Keb’ Mo’ Forges His Future With His Home in His Heart on New LP

There is a saying: You can never go home again. The idea is that once you leave the house, there is no real way to go back because so much time has passed, and so much has changed. You are not the same person you were when you left. But 70-year-old blues artist Kip Moe is living proof that sayings, like rules, must be broken. Born in Los Angeles, Moe moved later in his life to Nashville, where he enjoyed a stay with his now wife for about twelve years. But during the COVID-19 pandemic, a lot has changed for the artist, both internally and externally. He reconsidered the most important, right down to the idea of ​​what a home is or could be. These changes and the perspectives they brought Mo’ helped create his last LP, It’s good to beslated for release on Friday (January 21).

“I’ve had these big awakenings about my life,” Mo tells the American songwriter. “What am I doing here? Why am I running on the road so much? What’s the point – I’ve been working on my career too much and not working with my family enough. It has changed things in a wonderful way for me, and changed my priorities.”

While Mo mourns the deaths of 800,000 Americans at the hands of the virus, it will be impossible to ignore the presence of new discoveries he has made amidst this tragedy. At 70, Mo says his mind is more open, learned new skills (including the art of file sharing) and made new relationships with friends and musicians. But perhaps the biggest change is Mo’s purchase of his childhood home in Compton, California after his mother’s death, a measure he says he would not have been able to do had he not moved to Nashville for the first time.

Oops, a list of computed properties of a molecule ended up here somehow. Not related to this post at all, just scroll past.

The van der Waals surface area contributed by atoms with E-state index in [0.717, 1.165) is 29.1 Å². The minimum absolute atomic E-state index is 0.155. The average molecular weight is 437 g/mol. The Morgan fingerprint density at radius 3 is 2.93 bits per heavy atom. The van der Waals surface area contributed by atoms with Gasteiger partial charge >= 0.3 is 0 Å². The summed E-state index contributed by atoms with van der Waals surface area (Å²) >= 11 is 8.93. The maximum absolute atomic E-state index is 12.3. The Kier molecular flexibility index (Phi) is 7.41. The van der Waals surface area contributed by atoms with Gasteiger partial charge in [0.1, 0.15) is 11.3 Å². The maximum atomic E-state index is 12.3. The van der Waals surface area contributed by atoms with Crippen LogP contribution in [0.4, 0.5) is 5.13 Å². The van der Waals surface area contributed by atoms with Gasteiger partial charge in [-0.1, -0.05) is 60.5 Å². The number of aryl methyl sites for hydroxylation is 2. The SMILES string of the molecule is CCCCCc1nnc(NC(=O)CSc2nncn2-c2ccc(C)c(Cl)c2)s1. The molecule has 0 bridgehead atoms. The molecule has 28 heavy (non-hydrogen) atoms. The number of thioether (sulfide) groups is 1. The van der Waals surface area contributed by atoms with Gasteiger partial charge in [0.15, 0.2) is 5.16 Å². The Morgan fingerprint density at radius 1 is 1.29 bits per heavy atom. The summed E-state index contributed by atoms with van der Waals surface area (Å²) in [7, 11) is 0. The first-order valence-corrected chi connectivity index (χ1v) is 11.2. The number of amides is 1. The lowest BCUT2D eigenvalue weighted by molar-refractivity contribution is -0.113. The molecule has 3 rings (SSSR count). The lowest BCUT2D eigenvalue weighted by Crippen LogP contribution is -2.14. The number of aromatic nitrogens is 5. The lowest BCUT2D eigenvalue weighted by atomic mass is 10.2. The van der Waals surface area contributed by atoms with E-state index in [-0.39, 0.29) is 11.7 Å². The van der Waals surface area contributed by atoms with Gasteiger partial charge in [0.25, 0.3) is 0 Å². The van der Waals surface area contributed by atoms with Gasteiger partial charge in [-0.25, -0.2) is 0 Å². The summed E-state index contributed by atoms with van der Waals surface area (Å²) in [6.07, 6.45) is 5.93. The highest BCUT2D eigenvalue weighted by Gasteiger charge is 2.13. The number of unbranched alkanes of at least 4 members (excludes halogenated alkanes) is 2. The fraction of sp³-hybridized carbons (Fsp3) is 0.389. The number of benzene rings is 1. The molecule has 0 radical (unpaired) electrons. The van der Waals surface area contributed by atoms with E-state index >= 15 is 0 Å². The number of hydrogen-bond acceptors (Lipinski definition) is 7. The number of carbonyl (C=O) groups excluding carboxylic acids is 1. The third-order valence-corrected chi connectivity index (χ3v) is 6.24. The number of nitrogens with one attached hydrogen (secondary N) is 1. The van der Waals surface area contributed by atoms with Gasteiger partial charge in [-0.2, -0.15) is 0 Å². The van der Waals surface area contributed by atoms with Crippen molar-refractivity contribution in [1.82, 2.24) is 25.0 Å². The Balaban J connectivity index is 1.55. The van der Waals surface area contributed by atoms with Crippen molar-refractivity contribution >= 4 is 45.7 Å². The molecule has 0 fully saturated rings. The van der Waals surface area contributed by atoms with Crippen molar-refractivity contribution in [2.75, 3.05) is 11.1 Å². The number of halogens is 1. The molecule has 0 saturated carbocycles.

Mo says, “When I had the opportunity to buy the house I grew up in from my mother’s estate, I bought the house. My wife and I renovated it. Probably not often. [fancy] Real estate in the world, but it just felt right to be there.”

Before Nashville, Mo and his wife lived on the West Side of Los Angeles. Then they sold that place to move to Music City. The move afforded them the opportunity to later purchase Compton’s home, which Mo has since used to record sections from his latest LP. He has also composed and recorded divisions in Nashville. He says his studio in Nashville is four times the size of his studio in Compton. But that is the whole point, to maintain this dichotomous lifestyle. Not to mention, Compton has a rich and rich history of music (hello, Dr. Dre).

“You can’t be in this house,” Mo says with a laugh, “and I feel like, man, I’m really Palin.” But it brings you back to humility and how hard my mother worked to raise us.”

His mother was a hairdresser who raised four children in the 800-square-foot home. One bathroom and two small bedrooms. Mohamed says he remembers spending a lot of time outside because there was often not a lot of room inside. As such, he knew the entire neighborhood and had a dozen or two friends in his block. They would ride bicycles, play steel drums, build model cars, and hang out with their dogs. Because of these memories, he didn’t want to lose his childhood home to a stranger, for some kind of non-visual improvement. Perhaps the house will one day become the Cape Moe Museum?